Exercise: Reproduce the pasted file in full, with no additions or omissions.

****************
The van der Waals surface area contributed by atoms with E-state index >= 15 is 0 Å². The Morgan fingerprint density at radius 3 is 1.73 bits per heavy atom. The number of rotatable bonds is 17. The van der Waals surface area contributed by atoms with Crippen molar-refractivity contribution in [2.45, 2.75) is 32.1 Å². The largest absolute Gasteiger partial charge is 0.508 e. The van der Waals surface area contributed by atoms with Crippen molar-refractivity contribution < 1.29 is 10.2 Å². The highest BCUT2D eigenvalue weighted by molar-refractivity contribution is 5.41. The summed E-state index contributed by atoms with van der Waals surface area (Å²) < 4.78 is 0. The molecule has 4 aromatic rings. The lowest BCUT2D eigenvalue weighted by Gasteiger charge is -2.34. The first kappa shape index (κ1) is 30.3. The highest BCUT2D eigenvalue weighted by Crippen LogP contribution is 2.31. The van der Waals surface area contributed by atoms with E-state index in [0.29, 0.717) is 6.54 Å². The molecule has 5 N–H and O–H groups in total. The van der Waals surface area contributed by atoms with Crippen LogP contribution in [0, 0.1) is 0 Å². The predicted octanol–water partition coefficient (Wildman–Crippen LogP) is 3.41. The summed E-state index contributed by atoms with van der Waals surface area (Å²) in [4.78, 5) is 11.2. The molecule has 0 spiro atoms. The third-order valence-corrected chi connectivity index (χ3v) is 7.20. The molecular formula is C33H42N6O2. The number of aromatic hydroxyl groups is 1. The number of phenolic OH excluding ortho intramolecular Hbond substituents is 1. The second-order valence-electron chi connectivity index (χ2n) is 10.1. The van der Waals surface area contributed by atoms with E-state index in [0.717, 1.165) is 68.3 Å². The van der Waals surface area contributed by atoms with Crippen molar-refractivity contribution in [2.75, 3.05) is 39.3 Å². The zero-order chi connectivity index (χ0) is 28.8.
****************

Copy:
The van der Waals surface area contributed by atoms with E-state index >= 15 is 0 Å². The Morgan fingerprint density at radius 3 is 1.73 bits per heavy atom. The number of rotatable bonds is 17. The van der Waals surface area contributed by atoms with Crippen molar-refractivity contribution in [2.45, 2.75) is 32.1 Å². The largest absolute Gasteiger partial charge is 0.508 e. The van der Waals surface area contributed by atoms with Crippen molar-refractivity contribution < 1.29 is 10.2 Å². The highest BCUT2D eigenvalue weighted by molar-refractivity contribution is 5.41. The summed E-state index contributed by atoms with van der Waals surface area (Å²) < 4.78 is 0. The molecule has 4 aromatic rings. The lowest BCUT2D eigenvalue weighted by Gasteiger charge is -2.34. The first kappa shape index (κ1) is 30.3. The highest BCUT2D eigenvalue weighted by Crippen LogP contribution is 2.31. The van der Waals surface area contributed by atoms with E-state index in [0.29, 0.717) is 6.54 Å². The molecule has 5 N–H and O–H groups in total. The van der Waals surface area contributed by atoms with Crippen LogP contribution in [0, 0.1) is 0 Å². The predicted octanol–water partition coefficient (Wildman–Crippen LogP) is 3.41. The summed E-state index contributed by atoms with van der Waals surface area (Å²) in [4.78, 5) is 11.2. The molecule has 0 spiro atoms. The third-order valence-corrected chi connectivity index (χ3v) is 7.20. The molecular formula is C33H42N6O2. The number of aromatic hydroxyl groups is 1. The number of phenolic OH excluding ortho intramolecular Hbond substituents is 1. The second-order valence-electron chi connectivity index (χ2n) is 10.1. The van der Waals surface area contributed by atoms with E-state index in [0.717, 1.165) is 68.3 Å². The van der Waals surface area contributed by atoms with Crippen molar-refractivity contribution in [2.75, 3.05) is 39.3 Å². The zero-order chi connectivity index (χ0) is 28.8.